|JUNE: Is it your hope that everyone
else will soon realise that there's no need to eat animals to
GRETCHEN: Absolutely. At The Ark Trust, our motto is
"Cruelty Can't Stand the Spotlight!" And I believe that IF
everyone knew the pain and suffering endured by animals to
please the humans' palates that we would greatly reduce the
intake of dead animals.
|JUNE: So, exactly what sort of things do you like
to eat Gretchen?
GRETCHEN: As a former professional dancer, food to
me has always been regarded as fuel to keep my "machine"
running. So, my food preferences are not important in my daily
|JUNE: Have you found when you're
touring that there's plenty of good vegetarian fare around?
GRETCHEN: Perhaps now, but in the '60s and '70s when
I traveled as a performer I filled up on baked potatoes and
salads. Maybe France has something today but when I was last
there it was back to baked potatoes and salads.
|JUNE: Are you a good cook?
GRETCHEN: I've never cooked anything! And I eat
|JUNE: What about wearing leather?
GRETCHEN: I haven't worn leather since 1968.
|JUNE: Or having feathers in your pillows?
|JUNE: To what extent do you take
your animal activism?
GRETCHEN: I endeavor to live a cruelty-free
|JUNE: What are your feelings about zoos?
GRETCHEN: I'm opposed to any animal held captive for
|JUNE: What are your feelings about
circuses with animals?
GRETCHEN: The hideous and unnatural lifestyle
endured by wild animals in circuses is reprehensible.
|JUNE: What are your feelings about rodeos?
GRETCHEN: I remain aghast that people can enjoy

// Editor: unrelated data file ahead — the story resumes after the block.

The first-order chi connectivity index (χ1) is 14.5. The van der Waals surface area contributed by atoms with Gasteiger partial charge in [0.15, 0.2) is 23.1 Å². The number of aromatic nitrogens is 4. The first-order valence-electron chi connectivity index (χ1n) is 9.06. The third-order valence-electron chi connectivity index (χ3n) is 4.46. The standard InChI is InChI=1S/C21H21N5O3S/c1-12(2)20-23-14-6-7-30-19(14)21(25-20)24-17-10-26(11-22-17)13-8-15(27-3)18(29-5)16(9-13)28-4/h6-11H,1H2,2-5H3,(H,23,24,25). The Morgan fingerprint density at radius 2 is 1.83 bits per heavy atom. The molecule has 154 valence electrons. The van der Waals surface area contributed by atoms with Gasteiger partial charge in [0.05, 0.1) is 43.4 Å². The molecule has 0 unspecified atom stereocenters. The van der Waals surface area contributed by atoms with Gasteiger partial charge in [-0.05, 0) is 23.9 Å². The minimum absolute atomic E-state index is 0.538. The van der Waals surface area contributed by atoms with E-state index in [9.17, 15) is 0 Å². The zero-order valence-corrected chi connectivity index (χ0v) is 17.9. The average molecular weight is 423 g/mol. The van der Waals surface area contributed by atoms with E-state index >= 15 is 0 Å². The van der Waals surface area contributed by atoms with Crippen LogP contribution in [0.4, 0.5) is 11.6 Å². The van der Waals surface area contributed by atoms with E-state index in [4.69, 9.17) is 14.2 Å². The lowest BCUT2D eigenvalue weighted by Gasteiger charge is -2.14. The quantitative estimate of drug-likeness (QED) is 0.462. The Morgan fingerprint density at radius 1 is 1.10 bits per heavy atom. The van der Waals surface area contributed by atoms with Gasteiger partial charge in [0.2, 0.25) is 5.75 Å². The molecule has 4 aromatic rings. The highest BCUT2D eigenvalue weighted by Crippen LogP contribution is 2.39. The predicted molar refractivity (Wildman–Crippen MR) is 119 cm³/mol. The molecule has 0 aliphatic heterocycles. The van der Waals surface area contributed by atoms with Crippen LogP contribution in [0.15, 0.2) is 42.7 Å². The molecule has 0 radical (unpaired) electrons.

watching little calves roped and slammed to the ground, steers
wrestled and horses made to unnaturally buck.
|JUNE: What's your point of view on
factory farming: such as hens in battery cages, pigs in
cramped stalls, and cattle feedlots?
GRETCHEN: It's heinous and an invention of the human
species at its very worst.
|JUNE: Is there one particular area of animal
exploitation that you find particularly disturbing?
GRETCHEN: Animals used in the production of food,
and animals used for experimentation.
|JUNE: How have you felt since you
became vegetarian? Healthier ... or on your last legs?!
GRETCHEN: In the 32 years, I've never missed a day
|JUNE: Would you/have you encouraged your partner or
children to eat a vegetarian diet?
GRETCHEN: I have no children by choice and as
regards others with whom I am in close contact, I believe the
choice to abstain from eating dead animals is a very private
one. I always hope that people around me abstain.
|JUNE: Vitamin supplements – do you
GRETCHEN: I take a million! I take a full range of
vitamins, but never prescription drugs.
|JUNE: Tell me about your own animals please
GRETCHEN: I share my life with one 20-year-old
partially blind, white Appaloosa horse, Kate, rescued one day
before she was bound for a Texas slaughterhouse; a 19-year-old
Anglo-Arab horse named Zephyr who needed a good home and who
was also saved from auction; four rescued cats; and a poodle
mix named Mocha who was adopted from a shelter when she was 7
years old. Having founded and managed an animal shelter, I
know that older dogs are doomed since everyone wants puppies.
I always adopt middle-aged dogs.
|JUNE: What do you want people to
know about veganism and animal rights?
GRETCHEN: I would like your readers to give special
thought and consideration to The Ark Trust credo. We believe
that "Animals should have the right to run if they have legs,
swim if they have fins and fly if they have wings."